Employment Drug Testing
Drugs in the United States are a major concerned in the workplace. Governmental agencies, Fortune 500 businesses and other organizations in the private sector have been struggling with ways to deal with the problem. The primary objectives for these agencies and organizations are to be productive, to function in the best possible manner without wasting time and effort, and to provide a healthy and safe environment in the workplace. The ongoing drug use by workers in our nation creates a problem for employers, consumers, and other workers. I am going to discuss the brief history of employment drug testing, types of drug testing, legal issues that addressed employment drug testing, and some pros and cons of drug testing in the workplace.
Employers have taken the task of using drug testing in the workplace because of the growing number of accidents, absenteeism, and health and safety problems. These create poor performance and a less productive, profitable company. Employment drug testing puts employers in a collision with employees that feel that their personal privacy is being violated. Employees are afraid of how far an employer will go to check on their behavior in the workplace and possibly outside based on their occupation. Employees are also afraid of being suspended and terminated for a drug test, and employers are afraid of a law suit over an error in the testing, privacy matter issues, or any other violations. Some employers will look the other way as long as the company is doing well financially.
There are two basic incentives for employment drug testing. One is to increase organizational efficiency and productivity by reducing accidents, absenteeism, and safety concerns. A second goal involves the idea that drug testing will help in dealing with an increase of drug use in the workplace attacking the overall use of drugs in the United States. Employers accept the idea that drug testing will be the vehicle to eliminate any doubts of any manager or supervisor when it comes to an employee that might be missing too many days from work and whose performance has change completely. (Crow 1994).
Drug testing dates back to the 1970s, when several companies began marketing the relatively low cost scientific processes they were manufacturing to detect drugs in urine. These processes were originally used by crime laboratories, hospitals and drug therapy programs, but their use was expanded in the early 1980s to include the U.S. military and a collection of private employers. By 1985, drug testing had become a more common practice in an effort to combat substance abuse in the workplace (Bureau of National Affairs, 1986).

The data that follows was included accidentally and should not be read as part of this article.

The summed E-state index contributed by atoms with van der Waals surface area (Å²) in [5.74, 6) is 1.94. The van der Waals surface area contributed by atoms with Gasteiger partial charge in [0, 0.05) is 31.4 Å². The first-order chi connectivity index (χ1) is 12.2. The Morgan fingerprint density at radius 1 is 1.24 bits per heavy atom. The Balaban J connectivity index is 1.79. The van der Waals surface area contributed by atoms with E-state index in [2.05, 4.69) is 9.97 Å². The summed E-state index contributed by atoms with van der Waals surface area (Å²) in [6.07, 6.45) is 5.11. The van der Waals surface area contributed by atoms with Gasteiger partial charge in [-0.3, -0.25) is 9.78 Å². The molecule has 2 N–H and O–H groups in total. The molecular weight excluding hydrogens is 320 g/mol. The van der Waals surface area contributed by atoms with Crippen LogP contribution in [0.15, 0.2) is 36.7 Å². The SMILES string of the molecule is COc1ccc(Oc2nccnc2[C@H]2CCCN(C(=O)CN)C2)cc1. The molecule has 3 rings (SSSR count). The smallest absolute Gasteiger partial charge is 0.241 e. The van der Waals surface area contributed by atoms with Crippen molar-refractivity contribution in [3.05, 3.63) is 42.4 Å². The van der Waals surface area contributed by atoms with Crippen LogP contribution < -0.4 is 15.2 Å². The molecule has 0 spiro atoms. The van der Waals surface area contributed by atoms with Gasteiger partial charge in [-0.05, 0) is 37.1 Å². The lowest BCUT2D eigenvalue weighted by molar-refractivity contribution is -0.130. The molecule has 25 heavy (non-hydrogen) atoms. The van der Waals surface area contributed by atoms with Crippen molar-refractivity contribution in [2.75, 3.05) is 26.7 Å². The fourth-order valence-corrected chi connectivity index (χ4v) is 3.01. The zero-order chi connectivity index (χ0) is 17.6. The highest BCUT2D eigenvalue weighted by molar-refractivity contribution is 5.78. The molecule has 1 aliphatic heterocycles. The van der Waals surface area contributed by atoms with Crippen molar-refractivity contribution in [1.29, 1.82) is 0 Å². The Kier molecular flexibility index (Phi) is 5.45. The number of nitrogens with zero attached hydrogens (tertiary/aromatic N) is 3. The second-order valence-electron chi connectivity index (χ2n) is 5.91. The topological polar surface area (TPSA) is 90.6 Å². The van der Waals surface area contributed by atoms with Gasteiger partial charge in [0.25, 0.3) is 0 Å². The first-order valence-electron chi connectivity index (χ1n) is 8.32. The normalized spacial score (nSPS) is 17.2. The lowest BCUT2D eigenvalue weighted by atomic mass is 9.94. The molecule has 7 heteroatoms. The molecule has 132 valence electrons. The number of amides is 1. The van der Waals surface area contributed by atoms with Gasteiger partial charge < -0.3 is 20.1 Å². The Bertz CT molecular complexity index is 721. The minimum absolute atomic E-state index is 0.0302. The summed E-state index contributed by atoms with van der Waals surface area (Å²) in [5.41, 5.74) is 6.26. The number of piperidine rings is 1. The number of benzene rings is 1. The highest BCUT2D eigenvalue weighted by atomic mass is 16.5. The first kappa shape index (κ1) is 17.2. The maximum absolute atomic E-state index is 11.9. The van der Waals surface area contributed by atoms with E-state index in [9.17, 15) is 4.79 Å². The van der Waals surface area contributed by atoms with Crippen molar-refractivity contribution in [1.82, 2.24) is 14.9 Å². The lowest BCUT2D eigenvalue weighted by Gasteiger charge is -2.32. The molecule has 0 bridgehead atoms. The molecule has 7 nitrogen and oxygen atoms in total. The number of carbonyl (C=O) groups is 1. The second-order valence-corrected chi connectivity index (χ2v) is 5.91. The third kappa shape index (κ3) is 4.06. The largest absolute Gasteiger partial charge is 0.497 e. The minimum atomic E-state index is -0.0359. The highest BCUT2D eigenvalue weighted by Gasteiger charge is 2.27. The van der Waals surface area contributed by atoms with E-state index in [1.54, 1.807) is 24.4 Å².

In March of 1986, the Commission on Organized Crime recommended that drug testing be conducted for the entire federal workforce. Estimates were as high as 400,000 for the number of federal workers that would be tested for drug use. Later that year, Executive Order 12564 was issued; it required that the United States largest employer, federal government, to lead the way in achieving drug free workplaces (U.S. White House, 1989). It called for each executive agency to prepare a plan to do the following actions:
(1) State the policy regarding the agency??™s reaction to drug use.
(2) Specify the role of employee assistance programs in helping drug users.
(3) Provide for training to identify and address illegal drug use by employees
(4) Articulate a process for treatment referrals.
(5) Provide for the identification of illegal drug users through testing.
On November 18, 1988 The Drug Free Workplace Act was enacted. This legislation applied to federal contractors with individual procurement contracts of $100,000, or more and to direct recipients of federal grants of any amount. The act requires that the employer certify that he or she will provide a drug free workplace in accordance with the directives of the act. However, it does not require drug testing or searches of suspected offenders.
Drug testing is being used more and more by employers. In 1985 only 18 percent of Fortune 500 companies drug tested their employees. By 1991 this number more than double to 40 percent. In 1988 The American Management Association surveyed these companies and there was an increase on pretesting of applicants and testing of current employees for drugs. Compare to the 1987 survey, there was a rise of 10 percent in companies that drug tested job applicants and increased of 8 percent for testing of current employees. The increase continued and 48 percent of Fortune 500 companies by 1991 used some type of drug testing. Companies with 250 employees or more had drug testing increased from 1988 at 32 percent to 46 percent by 1991 according to The Bureau of Labor Statistics. (Hartwell 1996).
Types of Drug Testing